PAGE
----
I think people forget how diverse Hispanic identities are, especially in Latin America. Sometimes people can’t find my home country, Colombia, on a map, or they misspell it with a “u.” If you put a Colombian, an Argentinian, and a Mexican person in a room, we’re all going to speak differently and have different customs. So with the LatinX + Friends ARG, I get to learn more about other cultures while also teaching fellow associates about my own. We’re proud of our Hispanic heritage 365 days a year, not just in October. It can be hard to have conversations about race, especially for me, as someone who is non-confrontational. I’m trying to learn—by taking courses and just through better understanding—how to handle a room and get my point across without it being too personal or too emotional.
As a Colombian, I want to create a positive memory for people. And as a woman, too. There weren’t a lot of female engineers as role models for me growing up, but those few that were there, like my professors in college, really inspired me. I’d like to be an inspiration for future generations.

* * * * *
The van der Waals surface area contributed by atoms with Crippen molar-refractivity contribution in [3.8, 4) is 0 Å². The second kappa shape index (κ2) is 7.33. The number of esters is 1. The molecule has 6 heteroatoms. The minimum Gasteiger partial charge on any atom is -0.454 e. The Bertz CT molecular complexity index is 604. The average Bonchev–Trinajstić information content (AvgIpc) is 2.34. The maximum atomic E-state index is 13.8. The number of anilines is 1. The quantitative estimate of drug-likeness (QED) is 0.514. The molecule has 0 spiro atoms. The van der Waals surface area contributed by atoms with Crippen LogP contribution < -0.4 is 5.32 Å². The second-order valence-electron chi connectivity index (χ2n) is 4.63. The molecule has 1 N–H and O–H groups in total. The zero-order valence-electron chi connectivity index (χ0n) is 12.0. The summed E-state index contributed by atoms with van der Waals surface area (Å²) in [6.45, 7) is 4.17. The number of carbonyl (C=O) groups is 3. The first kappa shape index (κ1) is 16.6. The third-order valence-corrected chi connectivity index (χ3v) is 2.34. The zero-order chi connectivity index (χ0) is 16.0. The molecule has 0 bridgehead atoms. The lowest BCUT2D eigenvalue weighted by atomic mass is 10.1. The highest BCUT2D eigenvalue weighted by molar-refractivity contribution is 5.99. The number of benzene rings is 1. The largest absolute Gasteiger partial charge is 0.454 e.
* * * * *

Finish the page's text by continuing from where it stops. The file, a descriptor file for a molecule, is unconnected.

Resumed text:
I’m excited to connect more in person. I started just a few months before the pandemic hit, so most of my work has been online. That meant I was able to work from Colombia for several months and spend a lot of time with my family, which was wonderful. But I’m definitely a people person, and, once it’s safe, I would love to get more involved with Mammotome’s volunteer events in the community, maybe even create new volunteer opportunities. Data shows that Hispanic women respond more to community-based programs that promote proper breast care and early breast cancer detection, so this work is vital and important for my own advocacy goals.
Right now, I’m focused on doing my best work and learning from my peers. I would like to continue down my path at Danaher, which may lead to becoming a subject matter expert or, eventually, a people leader. I like to think I’m someone people can trust and communicate with. Being that type of leader inspires me, and I think with proper training I could be very successful in that role. Thanks to Danaher’s tools, I’ve been able to take some courses, and I know there is a guided path forward for career growth.